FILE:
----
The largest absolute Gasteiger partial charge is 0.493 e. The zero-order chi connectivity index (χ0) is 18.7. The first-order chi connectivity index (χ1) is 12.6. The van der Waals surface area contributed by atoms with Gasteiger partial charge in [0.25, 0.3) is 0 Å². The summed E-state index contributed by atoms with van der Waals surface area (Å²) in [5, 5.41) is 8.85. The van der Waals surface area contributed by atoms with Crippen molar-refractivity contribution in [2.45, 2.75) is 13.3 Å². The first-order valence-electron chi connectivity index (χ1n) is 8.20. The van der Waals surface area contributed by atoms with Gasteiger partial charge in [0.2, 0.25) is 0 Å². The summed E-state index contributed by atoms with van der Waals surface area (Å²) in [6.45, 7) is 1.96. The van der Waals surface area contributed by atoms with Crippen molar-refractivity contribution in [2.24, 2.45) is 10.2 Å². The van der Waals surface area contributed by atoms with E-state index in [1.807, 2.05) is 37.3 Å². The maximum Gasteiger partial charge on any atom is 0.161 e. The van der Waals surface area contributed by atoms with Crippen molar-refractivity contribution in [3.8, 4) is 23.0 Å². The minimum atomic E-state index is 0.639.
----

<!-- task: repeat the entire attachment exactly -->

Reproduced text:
The largest absolute Gasteiger partial charge is 0.493 e. The zero-order chi connectivity index (χ0) is 18.7. The first-order chi connectivity index (χ1) is 12.6. The van der Waals surface area contributed by atoms with Gasteiger partial charge in [0.25, 0.3) is 0 Å². The summed E-state index contributed by atoms with van der Waals surface area (Å²) in [5, 5.41) is 8.85. The van der Waals surface area contributed by atoms with Crippen molar-refractivity contribution in [2.45, 2.75) is 13.3 Å². The first-order valence-electron chi connectivity index (χ1n) is 8.20. The van der Waals surface area contributed by atoms with Gasteiger partial charge in [0.2, 0.25) is 0 Å². The summed E-state index contributed by atoms with van der Waals surface area (Å²) in [6.45, 7) is 1.96. The van der Waals surface area contributed by atoms with Crippen molar-refractivity contribution in [2.24, 2.45) is 10.2 Å². The van der Waals surface area contributed by atoms with E-state index in [1.807, 2.05) is 37.3 Å². The maximum Gasteiger partial charge on any atom is 0.161 e. The van der Waals surface area contributed by atoms with Crippen molar-refractivity contribution in [3.8, 4) is 23.0 Å². The minimum atomic E-state index is 0.639.